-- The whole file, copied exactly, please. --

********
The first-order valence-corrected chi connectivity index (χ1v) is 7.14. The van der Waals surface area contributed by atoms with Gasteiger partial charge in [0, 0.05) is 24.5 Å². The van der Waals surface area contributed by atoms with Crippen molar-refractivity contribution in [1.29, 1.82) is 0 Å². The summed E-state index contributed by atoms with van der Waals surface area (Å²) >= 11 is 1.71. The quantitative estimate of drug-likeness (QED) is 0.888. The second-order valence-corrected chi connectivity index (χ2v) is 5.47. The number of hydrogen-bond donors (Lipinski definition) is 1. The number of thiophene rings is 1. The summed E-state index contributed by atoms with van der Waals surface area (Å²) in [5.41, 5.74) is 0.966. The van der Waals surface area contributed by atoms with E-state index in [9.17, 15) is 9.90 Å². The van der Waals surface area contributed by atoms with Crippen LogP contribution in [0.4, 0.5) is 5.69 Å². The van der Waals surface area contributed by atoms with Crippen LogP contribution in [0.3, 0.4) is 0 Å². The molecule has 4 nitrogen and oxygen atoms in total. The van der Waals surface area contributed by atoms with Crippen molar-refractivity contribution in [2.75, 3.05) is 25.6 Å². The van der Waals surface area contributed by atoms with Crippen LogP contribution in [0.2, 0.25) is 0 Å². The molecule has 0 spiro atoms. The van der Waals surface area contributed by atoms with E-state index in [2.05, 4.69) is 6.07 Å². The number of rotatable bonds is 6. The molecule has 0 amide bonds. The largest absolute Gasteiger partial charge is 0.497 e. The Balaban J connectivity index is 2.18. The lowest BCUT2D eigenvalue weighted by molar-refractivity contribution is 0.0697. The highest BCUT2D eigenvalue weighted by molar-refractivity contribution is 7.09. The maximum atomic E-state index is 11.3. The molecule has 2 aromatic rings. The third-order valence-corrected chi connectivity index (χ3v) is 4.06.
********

The first-order valence-corrected chi connectivity index (χ1v) is 7.14. The van der Waals surface area contributed by atoms with Gasteiger partial charge in [0, 0.05) is 24.5 Å². The van der Waals surface area contributed by atoms with Crippen molar-refractivity contribution in [1.29, 1.82) is 0 Å². The summed E-state index contributed by atoms with van der Waals surface area (Å²) >= 11 is 1.71. The quantitative estimate of drug-likeness (QED) is 0.888. The second-order valence-corrected chi connectivity index (χ2v) is 5.47. The number of hydrogen-bond donors (Lipinski definition) is 1. The number of thiophene rings is 1. The summed E-state index contributed by atoms with van der Waals surface area (Å²) in [5.41, 5.74) is 0.966. The van der Waals surface area contributed by atoms with E-state index in [9.17, 15) is 9.90 Å². The van der Waals surface area contributed by atoms with Crippen LogP contribution in [0.4, 0.5) is 5.69 Å². The van der Waals surface area contributed by atoms with Crippen LogP contribution in [0.3, 0.4) is 0 Å². The molecule has 4 nitrogen and oxygen atoms in total. The van der Waals surface area contributed by atoms with Crippen molar-refractivity contribution in [2.75, 3.05) is 25.6 Å². The van der Waals surface area contributed by atoms with Crippen LogP contribution in [0.2, 0.25) is 0 Å². The molecule has 0 spiro atoms. The van der Waals surface area contributed by atoms with E-state index in [2.05, 4.69) is 6.07 Å². The number of rotatable bonds is 6. The molecule has 0 amide bonds. The largest absolute Gasteiger partial charge is 0.497 e. The Balaban J connectivity index is 2.18. The lowest BCUT2D eigenvalue weighted by molar-refractivity contribution is 0.0697. The highest BCUT2D eigenvalue weighted by molar-refractivity contribution is 7.09. The maximum atomic E-state index is 11.3. The molecule has 2 aromatic rings. The third-order valence-corrected chi connectivity index (χ3v) is 4.06.